What is RFID ?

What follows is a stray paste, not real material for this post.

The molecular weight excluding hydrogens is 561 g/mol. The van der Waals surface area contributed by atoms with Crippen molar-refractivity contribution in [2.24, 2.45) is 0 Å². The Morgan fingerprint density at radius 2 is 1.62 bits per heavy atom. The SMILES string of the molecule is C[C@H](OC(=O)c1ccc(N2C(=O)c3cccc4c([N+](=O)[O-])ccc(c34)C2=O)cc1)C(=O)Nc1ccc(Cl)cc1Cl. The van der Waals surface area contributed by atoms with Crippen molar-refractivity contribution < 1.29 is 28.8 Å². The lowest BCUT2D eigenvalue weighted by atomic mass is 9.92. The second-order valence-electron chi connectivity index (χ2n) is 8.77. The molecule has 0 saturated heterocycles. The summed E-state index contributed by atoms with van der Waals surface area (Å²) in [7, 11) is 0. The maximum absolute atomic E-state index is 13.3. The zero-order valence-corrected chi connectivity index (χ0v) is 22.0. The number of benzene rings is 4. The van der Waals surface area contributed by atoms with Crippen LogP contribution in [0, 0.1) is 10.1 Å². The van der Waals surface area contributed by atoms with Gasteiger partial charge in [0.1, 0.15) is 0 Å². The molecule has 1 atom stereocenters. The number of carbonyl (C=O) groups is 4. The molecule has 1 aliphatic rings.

RFID stands for Radio Frequency Identification. RFID is one member in the family of Automatic Identification and Data Capture ( AIDC ) technologies and is a fast and reliable means of identifying objects. There are two main components: The Interrogator (RFID Reader) which transmits and receives the signal and the Transponder (tag) that is attached to the object. An RFID tag is composed of a miniscule microchip and antenna. RFID tags can be passive or active and come in a wide variety of sizes, shapes, and forms. Communication between the RFID Reader and tags occurs wirelessly and therefore does not require a line of sight between the devices. An RFID Reader can read through most anything with the exception of conductive materials like water and metal, but with modifications and positioning, even these can be overcome. The RFID Reader emits a low-power radio wave field which is used to power up the tag so as to pass on any information that is contained on the chip. In addition, readers can be fitted with an additional interface that converts the radio waves returned from the tag into a form that can then be passed on to another system, like a computer or any programmable logic controller. Passive tags are generally smaller, lighter and less expensive than those that are active and can be applied to objects in harsh environments, are maintenance free and will last for years. These transponders are only activated when within the response range of an RFID Reader. Active tags differ in that they incorporate their own power source, where as the tag is a transmitter rather than a reflector of radio frequency signals which enables a broader range of functionality like programmable and read/write capabilities.